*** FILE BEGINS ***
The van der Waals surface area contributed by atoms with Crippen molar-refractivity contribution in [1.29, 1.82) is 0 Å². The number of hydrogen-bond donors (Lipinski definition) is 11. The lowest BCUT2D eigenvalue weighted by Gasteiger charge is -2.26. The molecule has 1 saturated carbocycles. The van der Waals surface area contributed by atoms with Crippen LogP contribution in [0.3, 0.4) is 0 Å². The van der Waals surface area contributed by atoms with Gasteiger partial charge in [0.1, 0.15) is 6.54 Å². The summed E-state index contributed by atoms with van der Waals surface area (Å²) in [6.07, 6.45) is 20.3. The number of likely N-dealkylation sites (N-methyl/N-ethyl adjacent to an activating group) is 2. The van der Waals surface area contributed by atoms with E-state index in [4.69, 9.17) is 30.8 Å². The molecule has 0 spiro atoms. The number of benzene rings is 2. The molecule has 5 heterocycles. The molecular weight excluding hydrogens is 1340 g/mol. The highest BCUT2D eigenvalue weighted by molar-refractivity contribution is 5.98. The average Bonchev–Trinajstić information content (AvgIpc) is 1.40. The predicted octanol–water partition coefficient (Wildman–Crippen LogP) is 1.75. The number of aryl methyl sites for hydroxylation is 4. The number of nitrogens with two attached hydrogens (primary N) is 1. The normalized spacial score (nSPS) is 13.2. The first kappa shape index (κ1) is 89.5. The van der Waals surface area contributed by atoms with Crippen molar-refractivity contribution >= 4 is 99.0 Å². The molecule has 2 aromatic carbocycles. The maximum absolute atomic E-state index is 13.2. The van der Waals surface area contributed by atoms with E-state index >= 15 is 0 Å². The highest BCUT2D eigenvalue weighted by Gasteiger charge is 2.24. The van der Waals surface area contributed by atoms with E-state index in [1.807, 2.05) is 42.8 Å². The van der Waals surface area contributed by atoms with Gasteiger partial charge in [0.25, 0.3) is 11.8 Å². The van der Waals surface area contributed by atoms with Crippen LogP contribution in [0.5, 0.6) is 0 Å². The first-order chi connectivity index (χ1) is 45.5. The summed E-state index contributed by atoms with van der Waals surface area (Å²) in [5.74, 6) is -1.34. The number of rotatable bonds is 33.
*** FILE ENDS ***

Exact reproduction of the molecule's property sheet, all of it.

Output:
The van der Waals surface area contributed by atoms with Crippen molar-refractivity contribution in [1.29, 1.82) is 0 Å². The number of hydrogen-bond donors (Lipinski definition) is 11. The lowest BCUT2D eigenvalue weighted by Gasteiger charge is -2.26. The molecule has 1 saturated carbocycles. The van der Waals surface area contributed by atoms with Crippen LogP contribution in [0.3, 0.4) is 0 Å². The van der Waals surface area contributed by atoms with Gasteiger partial charge in [0.1, 0.15) is 6.54 Å². The summed E-state index contributed by atoms with van der Waals surface area (Å²) in [6.07, 6.45) is 20.3. The number of likely N-dealkylation sites (N-methyl/N-ethyl adjacent to an activating group) is 2. The van der Waals surface area contributed by atoms with E-state index in [4.69, 9.17) is 30.8 Å². The molecule has 0 spiro atoms. The number of benzene rings is 2. The molecule has 5 heterocycles. The molecular weight excluding hydrogens is 1340 g/mol. The highest BCUT2D eigenvalue weighted by molar-refractivity contribution is 5.98. The average Bonchev–Trinajstić information content (AvgIpc) is 1.40. The predicted octanol–water partition coefficient (Wildman–Crippen LogP) is 1.75. The number of aryl methyl sites for hydroxylation is 4. The number of nitrogens with two attached hydrogens (primary N) is 1. The normalized spacial score (nSPS) is 13.2. The first kappa shape index (κ1) is 89.5. The van der Waals surface area contributed by atoms with Crippen molar-refractivity contribution >= 4 is 99.0 Å². The molecule has 2 aromatic carbocycles. The maximum absolute atomic E-state index is 13.2. The van der Waals surface area contributed by atoms with E-state index >= 15 is 0 Å². The highest BCUT2D eigenvalue weighted by Gasteiger charge is 2.24. The van der Waals surface area contributed by atoms with E-state index in [1.807, 2.05) is 42.8 Å². The van der Waals surface area contributed by atoms with Gasteiger partial charge in [0.25, 0.3) is 11.8 Å². The van der Waals surface area contributed by atoms with Crippen LogP contribution in [0.5, 0.6) is 0 Å². The first-order chi connectivity index (χ1) is 45.5. The summed E-state index contributed by atoms with van der Waals surface area (Å²) in [5.74, 6) is -1.34. The number of rotatable bonds is 33.